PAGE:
For later scholars the picture of the Doctor only becomes complete together with the person of the Lurker. Today it can justly be presumed that we are speaking of a certain student (?) going by the name of Jean-Pierre Renan (?) who pursued Robin with maniacal fervour, on each occasion documenting the events in the scholar's life with his camera. (Nomen est omen.) Most of the pictures were taken in the course of Robin's short tour of Europe, and the remarkably highly-strung captions to the photographs also point to the pursuer's mental condition – although in some cases their documentary value is beyond doubt.
Maybe all this can be demonstrated: let us look at an excerpt from the pen of the "lurker" himself.
"Today I have taken some pictures of the Doctor as he was rummaging among some old pots. Just so long as he never gains possession of the secret. That secret, those secrets..."
And a betraying extract from Robin's diary from about the same time:
"Again I feel the flutter of an intruder behind me. I wonder where he's hiding while we are fingering the end of the world?"
For later onlookers, the notes of the archaeological researcher O. Günsberger say most about the appearance of the lurker's photo album:
"The Tr.-175 photo album came into my possession by chance, amid the bustle of a weekly market. When I pressed the salesman about the origin of the photographs and who had taken them, I received only careful and misleading answers. Knowing something of Scutari, I saw that further interrogation would be fruitless. At the address given, a bleary-eyed old woman suspiciously croaked unconnected sentences as she dried her cracked hands in a cloth. My attention turned to the crumbling plastered wall. There was an AGFA advert from the 1920s. Then the door was slammed in my face... Looking at the photographs I now sense around me the stealth in the dusk of the man leaving signs on the secret and the revolting noise of heavy breathing, even when there was a Leica* dangling from his neck. Of course today...."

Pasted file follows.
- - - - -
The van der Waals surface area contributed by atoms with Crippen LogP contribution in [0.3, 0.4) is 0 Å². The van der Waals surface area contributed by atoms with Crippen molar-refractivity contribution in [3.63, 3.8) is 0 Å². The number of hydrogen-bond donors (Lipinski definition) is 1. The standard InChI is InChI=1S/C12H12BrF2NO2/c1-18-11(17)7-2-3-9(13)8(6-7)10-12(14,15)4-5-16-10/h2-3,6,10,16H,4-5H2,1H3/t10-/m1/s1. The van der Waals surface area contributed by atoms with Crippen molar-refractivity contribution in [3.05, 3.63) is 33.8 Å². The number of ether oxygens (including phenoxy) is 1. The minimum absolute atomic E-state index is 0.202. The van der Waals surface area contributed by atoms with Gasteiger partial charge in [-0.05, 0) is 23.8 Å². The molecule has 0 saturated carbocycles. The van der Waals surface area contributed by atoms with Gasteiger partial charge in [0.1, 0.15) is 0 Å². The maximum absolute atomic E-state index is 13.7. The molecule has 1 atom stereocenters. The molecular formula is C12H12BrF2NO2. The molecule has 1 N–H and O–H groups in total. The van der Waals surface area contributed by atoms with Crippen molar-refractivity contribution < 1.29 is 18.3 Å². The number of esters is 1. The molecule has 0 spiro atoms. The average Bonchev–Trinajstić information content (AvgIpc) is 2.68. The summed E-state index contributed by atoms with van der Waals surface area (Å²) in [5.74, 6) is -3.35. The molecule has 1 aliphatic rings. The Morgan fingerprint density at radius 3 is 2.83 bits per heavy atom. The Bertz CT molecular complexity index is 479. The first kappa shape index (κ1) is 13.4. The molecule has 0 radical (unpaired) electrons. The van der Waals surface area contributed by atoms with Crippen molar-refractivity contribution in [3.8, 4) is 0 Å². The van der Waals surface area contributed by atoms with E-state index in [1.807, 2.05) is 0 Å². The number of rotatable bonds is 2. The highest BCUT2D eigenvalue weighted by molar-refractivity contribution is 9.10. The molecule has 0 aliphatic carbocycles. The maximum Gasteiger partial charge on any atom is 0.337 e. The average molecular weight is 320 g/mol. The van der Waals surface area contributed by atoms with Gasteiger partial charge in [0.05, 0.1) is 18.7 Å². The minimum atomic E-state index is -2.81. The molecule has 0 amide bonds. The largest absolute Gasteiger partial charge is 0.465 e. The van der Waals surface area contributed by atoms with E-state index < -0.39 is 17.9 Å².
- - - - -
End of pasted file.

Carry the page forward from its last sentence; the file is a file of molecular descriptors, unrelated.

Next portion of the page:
* It was not a Leica but a Plaubel Makina. (The editor)
The audience at the Vincenza Archaeology Conference

Pages and Notes from the Lurker's Photo Album

"In vain does he feed the swans at Lake Geneva. He won't give up his mad plans, sanctified with the self-laudating data of conferences… Now I see clearly that he must fail. If only because of the excavations."
"Today I watched as he sat dejected among the ancient walls of the dig. The old fox had worked until he fainted."
"And hypocritically he raised his hat at the sepulchre of the great Paracelsus."
"And I left signs everywhere and at all times..."
"of course there was this also..."
"I wonder, does the hand of evil at such times..."
"The doctor of the past in the Forest of Salzach"